Mānuka: Strong genetic difference between NZ and Australia plants – research

January 26, 2024

New analysis of the DNA of mānuka from Aotearoa and Australia has shown they are different with researchers going as far as recommending the two plants should be called different species.

The debate about mānuka has been ongoing for years with the New Zealand industry fighting to trademark the term so that only honey from here can be dubbed mānuka.

The Australian industry fought back saying its honey can also be called mānuka as it comes from the same species of tree – Leptospermum scoparium.

Now researchers from Plant and Food Research have analysed 2000 variable DNA markers called ‘SNiPs’ (single DNA letter changes) in the DNA from each plant from both New Zealand and Tasmania.

They found strong genetic differentiation between Aotearoa New Zealand and Tasmanian L scoparium populations.

“These findings confirm that the Tasmanian populations are genetically distinct from NZ populations, which provides evidence that they should be recognised as an endemic Australian species separate from L scoparium, and subsequently L scoparium be treated as endemic to NZ,” the research paper said.

Mānuka Charitable Trust chair Pita Tipene said the research provided further evidence of what the group had been saying all along – that Mānuka is a recognised taonga (treasure) under the Treaty of Waitangi, and its honey can only be sourced from and produced in Aotearoa New Zealand.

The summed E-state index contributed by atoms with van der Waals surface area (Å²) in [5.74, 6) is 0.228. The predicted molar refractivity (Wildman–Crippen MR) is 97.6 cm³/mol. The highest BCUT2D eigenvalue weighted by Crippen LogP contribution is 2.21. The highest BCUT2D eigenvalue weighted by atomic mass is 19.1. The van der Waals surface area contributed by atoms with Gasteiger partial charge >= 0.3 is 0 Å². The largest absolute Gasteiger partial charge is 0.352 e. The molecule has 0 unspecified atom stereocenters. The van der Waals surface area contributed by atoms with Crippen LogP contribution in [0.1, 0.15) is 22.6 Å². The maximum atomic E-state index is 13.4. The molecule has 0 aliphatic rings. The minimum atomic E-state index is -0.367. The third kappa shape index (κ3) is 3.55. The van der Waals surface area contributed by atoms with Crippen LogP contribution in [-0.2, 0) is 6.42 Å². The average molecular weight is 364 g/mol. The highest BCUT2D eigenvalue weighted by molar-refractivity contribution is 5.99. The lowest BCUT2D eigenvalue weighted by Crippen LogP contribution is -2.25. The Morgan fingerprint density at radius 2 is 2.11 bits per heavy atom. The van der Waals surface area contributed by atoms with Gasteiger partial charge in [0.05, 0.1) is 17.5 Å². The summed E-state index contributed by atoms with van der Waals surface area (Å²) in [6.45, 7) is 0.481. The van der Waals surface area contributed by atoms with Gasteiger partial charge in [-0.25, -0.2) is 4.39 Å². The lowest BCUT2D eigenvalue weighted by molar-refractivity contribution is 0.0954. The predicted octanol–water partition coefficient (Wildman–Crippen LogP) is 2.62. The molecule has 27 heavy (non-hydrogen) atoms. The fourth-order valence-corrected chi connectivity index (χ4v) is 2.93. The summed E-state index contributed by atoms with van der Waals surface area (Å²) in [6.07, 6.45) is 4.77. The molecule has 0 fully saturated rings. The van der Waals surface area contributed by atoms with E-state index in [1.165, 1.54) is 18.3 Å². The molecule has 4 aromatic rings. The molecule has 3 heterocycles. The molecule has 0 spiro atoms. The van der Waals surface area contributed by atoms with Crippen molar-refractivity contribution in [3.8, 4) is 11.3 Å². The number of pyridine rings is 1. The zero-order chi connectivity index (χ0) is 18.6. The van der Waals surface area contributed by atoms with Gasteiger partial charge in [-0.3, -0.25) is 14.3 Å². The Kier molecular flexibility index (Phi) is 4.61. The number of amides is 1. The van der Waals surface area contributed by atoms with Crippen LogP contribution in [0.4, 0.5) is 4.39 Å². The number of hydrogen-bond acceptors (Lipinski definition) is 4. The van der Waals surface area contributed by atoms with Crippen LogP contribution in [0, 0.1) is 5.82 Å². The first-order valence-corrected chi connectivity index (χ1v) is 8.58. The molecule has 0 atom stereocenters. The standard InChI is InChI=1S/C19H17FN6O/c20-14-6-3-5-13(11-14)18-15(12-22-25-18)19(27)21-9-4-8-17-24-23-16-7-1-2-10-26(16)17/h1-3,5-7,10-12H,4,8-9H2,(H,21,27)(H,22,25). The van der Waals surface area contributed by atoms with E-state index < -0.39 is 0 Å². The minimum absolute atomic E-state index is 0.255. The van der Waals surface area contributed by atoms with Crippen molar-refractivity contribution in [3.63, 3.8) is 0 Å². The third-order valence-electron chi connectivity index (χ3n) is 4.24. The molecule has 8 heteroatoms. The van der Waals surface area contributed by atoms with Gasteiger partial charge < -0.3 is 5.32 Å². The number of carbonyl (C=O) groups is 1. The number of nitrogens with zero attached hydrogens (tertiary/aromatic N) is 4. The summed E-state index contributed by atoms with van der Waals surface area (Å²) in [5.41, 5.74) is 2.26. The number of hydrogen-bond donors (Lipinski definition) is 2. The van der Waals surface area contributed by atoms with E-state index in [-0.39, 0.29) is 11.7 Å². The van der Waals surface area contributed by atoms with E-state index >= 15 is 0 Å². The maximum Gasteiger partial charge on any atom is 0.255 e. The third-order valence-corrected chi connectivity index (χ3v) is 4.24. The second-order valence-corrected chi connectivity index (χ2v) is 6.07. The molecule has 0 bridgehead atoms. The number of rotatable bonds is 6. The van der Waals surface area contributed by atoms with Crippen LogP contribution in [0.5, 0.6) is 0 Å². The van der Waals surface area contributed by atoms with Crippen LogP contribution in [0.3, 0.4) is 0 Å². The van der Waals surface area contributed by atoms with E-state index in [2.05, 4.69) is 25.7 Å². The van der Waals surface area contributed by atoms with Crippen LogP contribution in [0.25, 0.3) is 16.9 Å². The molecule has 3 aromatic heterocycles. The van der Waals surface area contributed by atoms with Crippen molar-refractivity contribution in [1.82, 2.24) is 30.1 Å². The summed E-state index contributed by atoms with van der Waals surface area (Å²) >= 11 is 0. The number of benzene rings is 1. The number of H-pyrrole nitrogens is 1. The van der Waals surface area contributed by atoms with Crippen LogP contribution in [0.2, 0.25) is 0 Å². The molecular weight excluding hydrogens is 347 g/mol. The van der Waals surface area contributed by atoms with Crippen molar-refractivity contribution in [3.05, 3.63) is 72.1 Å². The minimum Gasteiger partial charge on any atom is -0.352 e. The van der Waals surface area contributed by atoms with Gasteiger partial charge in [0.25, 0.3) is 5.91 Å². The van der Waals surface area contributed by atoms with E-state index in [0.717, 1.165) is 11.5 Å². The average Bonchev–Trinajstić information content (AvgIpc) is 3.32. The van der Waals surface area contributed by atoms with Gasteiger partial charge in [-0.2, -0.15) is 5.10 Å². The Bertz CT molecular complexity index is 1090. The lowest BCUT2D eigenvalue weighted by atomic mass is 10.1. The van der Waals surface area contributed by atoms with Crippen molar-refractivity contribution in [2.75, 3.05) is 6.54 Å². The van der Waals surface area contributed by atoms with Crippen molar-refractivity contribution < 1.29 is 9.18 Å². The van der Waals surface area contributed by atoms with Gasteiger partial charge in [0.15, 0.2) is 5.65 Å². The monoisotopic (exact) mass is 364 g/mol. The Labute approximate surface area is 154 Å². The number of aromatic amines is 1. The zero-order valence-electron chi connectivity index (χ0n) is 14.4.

“Mānuka is a Māori word and tree that belongs to us. The expropriation of the name ‘Mānuka honey’ to a plant or natural product from outside Aotearoa New Zealand is taking the identity and associated epistemology of our culture, our knowledge and what we know and believe.”

Last year The Intellectual Property Office of New Zealand rejected The Mānuka Honey Appellation Society’s bid to trademark mānuka.

But Tipene said the new research would help with similar trademark cases in the UK and EU.

Funded by Te Pitau Ltd, the operating arm of the Mānuka Charitable Trust, Plant and Food Research and the Department of Conservation, the research was peer reviewed by three independent international scientists.


Please see link for original article: Mānuka: Strong genetic difference between NZ and Australia plants – research | RNZ News